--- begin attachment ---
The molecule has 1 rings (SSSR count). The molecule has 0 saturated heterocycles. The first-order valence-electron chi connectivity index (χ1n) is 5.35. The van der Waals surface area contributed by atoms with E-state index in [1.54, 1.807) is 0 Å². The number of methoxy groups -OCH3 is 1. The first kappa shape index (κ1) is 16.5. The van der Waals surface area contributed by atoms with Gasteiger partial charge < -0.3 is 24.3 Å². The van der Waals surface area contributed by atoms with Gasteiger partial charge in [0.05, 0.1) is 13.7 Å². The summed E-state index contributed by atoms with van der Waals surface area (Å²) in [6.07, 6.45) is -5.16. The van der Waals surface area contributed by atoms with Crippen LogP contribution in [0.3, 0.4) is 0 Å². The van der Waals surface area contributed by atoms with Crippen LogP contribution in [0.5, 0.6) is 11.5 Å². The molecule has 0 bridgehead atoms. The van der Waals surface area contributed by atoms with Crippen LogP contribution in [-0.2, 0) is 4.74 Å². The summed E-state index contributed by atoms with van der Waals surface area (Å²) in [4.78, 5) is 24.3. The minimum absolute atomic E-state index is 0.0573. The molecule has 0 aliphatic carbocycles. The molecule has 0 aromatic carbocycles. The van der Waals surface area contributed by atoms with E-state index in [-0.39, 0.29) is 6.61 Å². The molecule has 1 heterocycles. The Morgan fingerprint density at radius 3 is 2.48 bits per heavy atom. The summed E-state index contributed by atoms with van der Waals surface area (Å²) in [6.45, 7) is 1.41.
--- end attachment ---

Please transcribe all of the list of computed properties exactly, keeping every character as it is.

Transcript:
The molecule has 1 rings (SSSR count). The molecule has 0 saturated heterocycles. The first-order valence-electron chi connectivity index (χ1n) is 5.35. The van der Waals surface area contributed by atoms with E-state index in [1.54, 1.807) is 0 Å². The number of methoxy groups -OCH3 is 1. The first kappa shape index (κ1) is 16.5. The van der Waals surface area contributed by atoms with Gasteiger partial charge < -0.3 is 24.3 Å². The van der Waals surface area contributed by atoms with Gasteiger partial charge in [0.05, 0.1) is 13.7 Å². The summed E-state index contributed by atoms with van der Waals surface area (Å²) in [6.07, 6.45) is -5.16. The van der Waals surface area contributed by atoms with Crippen LogP contribution in [0.3, 0.4) is 0 Å². The van der Waals surface area contributed by atoms with Crippen LogP contribution in [0.5, 0.6) is 11.5 Å². The molecule has 0 bridgehead atoms. The van der Waals surface area contributed by atoms with Crippen LogP contribution in [-0.2, 0) is 4.74 Å². The summed E-state index contributed by atoms with van der Waals surface area (Å²) in [4.78, 5) is 24.3. The minimum absolute atomic E-state index is 0.0573. The molecule has 0 aliphatic carbocycles. The molecule has 0 aromatic carbocycles. The van der Waals surface area contributed by atoms with E-state index in [-0.39, 0.29) is 6.61 Å². The molecule has 1 heterocycles. The Morgan fingerprint density at radius 3 is 2.48 bits per heavy atom. The summed E-state index contributed by atoms with van der Waals surface area (Å²) in [6.45, 7) is 1.41.